Prime Minister Scott Morrison has warned Australians will need to tighten their belts, as the nation recovers from the coronavirus pandemic.
In an address to the Committee for Economic Development of Australia's State of the Nation forum on Monday, Mr Morrison said the nation had avoided the worst of the COVID-19 fallout.
Australia's death rate of four people per million of our population was "a fraction" of other developed economies around the world, with some recording rates of more than 100 times that, Mr Morrison said.
The nation was expected to have the third lowest fall in GDP in 2020 of all economies in the OECD.
However, the financial hit had still been significant. An estimated $100 billion of economic activity had been lost this year alone.
Australia was facing a record deficit, not just because of the coronavirus stimulus packages but falling government revenue too.
The country needed to grow its GDP by 1 per cent per year to catch up to where it was pre-COVID by 2025.
"There is a mountain yet to climb," Mr Morrison said.
This would require a recalibration of Australia's fiscal strategy.
"This does not mean stepping back from our commitment to essential services and addressing the further needs in aged and disability care," he said.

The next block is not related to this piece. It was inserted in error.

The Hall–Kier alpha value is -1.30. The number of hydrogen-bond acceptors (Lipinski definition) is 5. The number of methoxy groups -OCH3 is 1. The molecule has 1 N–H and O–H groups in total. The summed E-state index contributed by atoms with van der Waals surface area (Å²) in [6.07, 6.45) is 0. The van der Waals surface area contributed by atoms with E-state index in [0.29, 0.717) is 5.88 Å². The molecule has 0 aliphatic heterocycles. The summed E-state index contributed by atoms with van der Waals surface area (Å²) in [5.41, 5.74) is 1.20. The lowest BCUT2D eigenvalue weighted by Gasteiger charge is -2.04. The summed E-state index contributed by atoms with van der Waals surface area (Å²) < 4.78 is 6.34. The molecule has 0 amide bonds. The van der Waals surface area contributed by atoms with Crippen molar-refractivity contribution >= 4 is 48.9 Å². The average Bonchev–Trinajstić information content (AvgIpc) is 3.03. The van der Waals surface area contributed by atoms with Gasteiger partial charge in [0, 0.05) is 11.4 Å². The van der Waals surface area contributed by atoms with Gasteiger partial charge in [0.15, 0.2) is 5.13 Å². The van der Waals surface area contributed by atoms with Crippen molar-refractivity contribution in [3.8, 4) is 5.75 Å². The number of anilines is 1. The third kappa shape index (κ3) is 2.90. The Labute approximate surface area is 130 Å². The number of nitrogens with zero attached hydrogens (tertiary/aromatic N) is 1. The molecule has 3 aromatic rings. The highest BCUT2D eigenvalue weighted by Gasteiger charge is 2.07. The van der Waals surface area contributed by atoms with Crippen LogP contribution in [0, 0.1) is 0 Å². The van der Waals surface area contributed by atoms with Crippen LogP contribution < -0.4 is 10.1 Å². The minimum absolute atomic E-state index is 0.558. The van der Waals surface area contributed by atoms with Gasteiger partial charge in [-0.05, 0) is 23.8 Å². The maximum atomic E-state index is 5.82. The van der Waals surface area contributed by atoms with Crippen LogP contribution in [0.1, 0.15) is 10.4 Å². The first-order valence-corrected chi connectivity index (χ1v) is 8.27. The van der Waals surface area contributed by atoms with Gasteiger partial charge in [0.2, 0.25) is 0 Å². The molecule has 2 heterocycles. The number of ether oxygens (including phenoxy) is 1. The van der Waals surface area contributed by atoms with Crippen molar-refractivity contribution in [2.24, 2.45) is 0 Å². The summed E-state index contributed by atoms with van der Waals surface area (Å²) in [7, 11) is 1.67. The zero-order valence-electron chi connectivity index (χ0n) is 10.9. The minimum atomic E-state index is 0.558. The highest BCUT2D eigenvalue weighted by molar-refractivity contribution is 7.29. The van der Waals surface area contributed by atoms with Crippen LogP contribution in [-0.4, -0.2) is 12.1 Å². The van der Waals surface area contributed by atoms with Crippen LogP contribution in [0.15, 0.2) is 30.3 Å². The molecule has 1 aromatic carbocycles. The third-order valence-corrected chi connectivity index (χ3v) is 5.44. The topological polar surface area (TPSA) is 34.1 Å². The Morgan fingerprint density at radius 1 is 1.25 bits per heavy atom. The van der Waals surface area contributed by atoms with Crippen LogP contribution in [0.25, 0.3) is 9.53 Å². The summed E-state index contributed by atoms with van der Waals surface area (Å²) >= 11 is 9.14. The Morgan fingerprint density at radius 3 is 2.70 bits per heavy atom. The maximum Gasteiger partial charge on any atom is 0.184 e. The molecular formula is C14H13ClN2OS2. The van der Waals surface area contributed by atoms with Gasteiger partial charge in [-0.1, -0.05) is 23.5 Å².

"We remain committed to those essential services and supports within the Australian community. Such expenditure, we carefully planned and controlled, will support growth and it will boost confidence. But we must be extremely cautious about our expenditure especially as we navigate our way back from the record fiscal supports now in place."
Facing calls from Labor to make the boost to the JobSeeker payment permanent and extend JobKeeper to more workers, Mr Morrison said overextending on spending measures was not a "wise or responsible course".
"Such a path is dangerous and will prejudice medium and long-term capacity to deliver on core essential services like health, hospitals, schools, education, the pharmaceutical benefits scheme, our social security support," Mr Morrison said.
"Overextending on the fiscal supports puts those longer term and medium term supportive services at risk. Our budget will be balanced again by keeping expenditures under control while boosting revenues through pro-growth policies that lift investment and get Australians back into jobs, just like we did last time.
"Neither excessive austerity nor higher taxes are the path that our government will pursue."